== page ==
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INDIA’s Supreme Court agreed today to review its landmark judgement allowing women to enter a Hindu temple.
Last year, a panel of five judges ruled that keeping women of menstruating age out of the Sabarimala shrine in the southern state of Kerala was discriminatory.
The ruling was praised by women’s rights groups but led to massive protests across the state.
Women who attempted to enter the temple were either sent back or assaulted by mobs blocking their way.
Some vehicles would ride through those heading to the temple to check if anyone was “of menstruating age.”
Today, the five-judge bench responded to dozens of petitions challenging the court’s judgement and said the matter would be heard by a larger panel.
Kerala police have appealed for calm and said there would be action “against those who take the law into their own hands.”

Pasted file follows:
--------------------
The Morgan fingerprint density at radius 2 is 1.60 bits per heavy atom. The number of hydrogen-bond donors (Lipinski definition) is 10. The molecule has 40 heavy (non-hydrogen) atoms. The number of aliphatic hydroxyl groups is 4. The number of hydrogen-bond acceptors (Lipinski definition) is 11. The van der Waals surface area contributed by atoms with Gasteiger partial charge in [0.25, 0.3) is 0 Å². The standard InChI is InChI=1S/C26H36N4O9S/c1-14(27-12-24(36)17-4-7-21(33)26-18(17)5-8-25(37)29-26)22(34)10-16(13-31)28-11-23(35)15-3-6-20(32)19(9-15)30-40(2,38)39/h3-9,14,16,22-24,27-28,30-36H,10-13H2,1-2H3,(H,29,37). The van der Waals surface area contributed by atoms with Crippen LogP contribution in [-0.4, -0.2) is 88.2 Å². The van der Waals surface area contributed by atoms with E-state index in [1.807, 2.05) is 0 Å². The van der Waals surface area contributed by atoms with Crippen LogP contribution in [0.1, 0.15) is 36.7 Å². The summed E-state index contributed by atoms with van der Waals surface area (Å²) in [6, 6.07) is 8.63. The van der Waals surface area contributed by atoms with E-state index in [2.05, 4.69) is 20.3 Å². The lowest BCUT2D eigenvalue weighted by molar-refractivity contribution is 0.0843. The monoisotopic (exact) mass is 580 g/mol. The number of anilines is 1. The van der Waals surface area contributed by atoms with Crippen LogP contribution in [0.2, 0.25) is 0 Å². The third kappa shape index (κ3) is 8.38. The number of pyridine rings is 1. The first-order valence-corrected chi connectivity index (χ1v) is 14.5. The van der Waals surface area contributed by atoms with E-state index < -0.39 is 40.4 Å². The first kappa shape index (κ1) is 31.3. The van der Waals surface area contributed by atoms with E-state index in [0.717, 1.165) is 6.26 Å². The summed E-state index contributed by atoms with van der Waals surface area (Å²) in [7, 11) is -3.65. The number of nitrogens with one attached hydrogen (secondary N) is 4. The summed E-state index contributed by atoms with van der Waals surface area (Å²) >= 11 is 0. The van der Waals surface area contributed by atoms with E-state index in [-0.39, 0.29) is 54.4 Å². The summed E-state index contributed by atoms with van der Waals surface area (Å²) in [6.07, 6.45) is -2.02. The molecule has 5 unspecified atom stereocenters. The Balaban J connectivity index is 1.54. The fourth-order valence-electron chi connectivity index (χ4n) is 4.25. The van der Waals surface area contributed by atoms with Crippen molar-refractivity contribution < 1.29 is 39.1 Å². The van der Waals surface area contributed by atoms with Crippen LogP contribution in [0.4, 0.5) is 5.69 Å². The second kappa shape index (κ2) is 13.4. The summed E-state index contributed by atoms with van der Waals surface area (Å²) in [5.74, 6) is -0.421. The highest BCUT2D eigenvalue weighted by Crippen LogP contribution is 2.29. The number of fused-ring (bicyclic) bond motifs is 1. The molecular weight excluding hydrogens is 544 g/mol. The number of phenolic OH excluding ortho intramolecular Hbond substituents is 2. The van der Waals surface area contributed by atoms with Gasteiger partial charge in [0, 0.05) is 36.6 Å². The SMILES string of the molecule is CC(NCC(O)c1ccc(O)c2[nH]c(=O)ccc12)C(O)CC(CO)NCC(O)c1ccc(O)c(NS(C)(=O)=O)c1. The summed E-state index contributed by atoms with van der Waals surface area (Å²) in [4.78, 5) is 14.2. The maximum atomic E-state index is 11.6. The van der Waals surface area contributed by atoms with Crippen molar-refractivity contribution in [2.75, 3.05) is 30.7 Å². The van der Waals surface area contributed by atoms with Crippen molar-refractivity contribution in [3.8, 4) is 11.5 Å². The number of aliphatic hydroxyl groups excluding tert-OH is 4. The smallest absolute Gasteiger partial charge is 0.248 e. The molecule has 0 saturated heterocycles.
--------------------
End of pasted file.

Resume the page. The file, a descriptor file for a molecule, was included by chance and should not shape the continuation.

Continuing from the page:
Officials are also searching social media accounts and plan to arrest anyone fanning religious tensions.
Kerala Chief Minister Pinarayi Vijayan said: “The government is ready to accept the verdict of the Supreme Court whatever it may be.”
He added that the government had “not taken any decision” on the protection of women approaching the temple for religious ritual.
Many temples in India exclude women during their periods and many women voluntarily stay away, but Sabarimala is one of the few with a blanket ban on all women between the ages of 10 and 50.
Women can still legally enter the temple as the initial judgement has not been put on hold.
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